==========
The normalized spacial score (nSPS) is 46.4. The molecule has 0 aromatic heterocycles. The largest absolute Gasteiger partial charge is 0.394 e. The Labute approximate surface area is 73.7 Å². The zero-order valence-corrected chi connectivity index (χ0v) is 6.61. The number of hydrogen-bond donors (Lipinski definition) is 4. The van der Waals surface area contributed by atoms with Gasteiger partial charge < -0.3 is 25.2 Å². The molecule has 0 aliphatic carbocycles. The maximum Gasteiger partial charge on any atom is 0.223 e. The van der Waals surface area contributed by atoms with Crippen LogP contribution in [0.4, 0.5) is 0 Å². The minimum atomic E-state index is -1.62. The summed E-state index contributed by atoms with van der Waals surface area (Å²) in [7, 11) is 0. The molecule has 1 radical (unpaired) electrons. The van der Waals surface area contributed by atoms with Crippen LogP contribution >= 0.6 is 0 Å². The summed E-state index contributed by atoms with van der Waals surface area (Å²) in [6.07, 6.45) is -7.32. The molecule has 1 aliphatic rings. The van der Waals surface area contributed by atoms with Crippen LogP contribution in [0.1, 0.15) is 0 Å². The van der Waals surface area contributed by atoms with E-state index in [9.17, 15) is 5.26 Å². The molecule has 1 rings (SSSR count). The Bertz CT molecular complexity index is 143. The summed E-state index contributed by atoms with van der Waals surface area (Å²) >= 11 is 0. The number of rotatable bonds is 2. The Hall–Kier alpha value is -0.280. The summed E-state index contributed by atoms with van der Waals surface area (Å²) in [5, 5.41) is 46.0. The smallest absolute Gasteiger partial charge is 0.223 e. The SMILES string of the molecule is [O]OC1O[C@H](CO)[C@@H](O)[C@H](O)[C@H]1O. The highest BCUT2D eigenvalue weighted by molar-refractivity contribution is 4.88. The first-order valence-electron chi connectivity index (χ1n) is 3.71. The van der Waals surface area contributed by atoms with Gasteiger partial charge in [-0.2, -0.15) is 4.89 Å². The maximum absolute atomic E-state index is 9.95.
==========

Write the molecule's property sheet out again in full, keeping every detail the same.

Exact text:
The normalized spacial score (nSPS) is 46.4. The molecule has 0 aromatic heterocycles. The largest absolute Gasteiger partial charge is 0.394 e. The Labute approximate surface area is 73.7 Å². The zero-order valence-corrected chi connectivity index (χ0v) is 6.61. The number of hydrogen-bond donors (Lipinski definition) is 4. The van der Waals surface area contributed by atoms with Gasteiger partial charge < -0.3 is 25.2 Å². The molecule has 0 aliphatic carbocycles. The maximum Gasteiger partial charge on any atom is 0.223 e. The van der Waals surface area contributed by atoms with Crippen LogP contribution in [0.4, 0.5) is 0 Å². The minimum atomic E-state index is -1.62. The summed E-state index contributed by atoms with van der Waals surface area (Å²) in [7, 11) is 0. The molecule has 1 radical (unpaired) electrons. The van der Waals surface area contributed by atoms with Crippen LogP contribution >= 0.6 is 0 Å². The summed E-state index contributed by atoms with van der Waals surface area (Å²) in [6.07, 6.45) is -7.32. The molecule has 1 aliphatic rings. The van der Waals surface area contributed by atoms with Crippen LogP contribution in [0.1, 0.15) is 0 Å². The van der Waals surface area contributed by atoms with E-state index in [9.17, 15) is 5.26 Å². The molecule has 1 rings (SSSR count). The Bertz CT molecular complexity index is 143. The summed E-state index contributed by atoms with van der Waals surface area (Å²) >= 11 is 0. The number of rotatable bonds is 2. The Hall–Kier alpha value is -0.280. The summed E-state index contributed by atoms with van der Waals surface area (Å²) in [5, 5.41) is 46.0. The smallest absolute Gasteiger partial charge is 0.223 e. The SMILES string of the molecule is [O]OC1O[C@H](CO)[C@@H](O)[C@H](O)[C@H]1O. The highest BCUT2D eigenvalue weighted by molar-refractivity contribution is 4.88. The first-order valence-electron chi connectivity index (χ1n) is 3.71. The van der Waals surface area contributed by atoms with Gasteiger partial charge in [-0.2, -0.15) is 4.89 Å². The maximum absolute atomic E-state index is 9.95.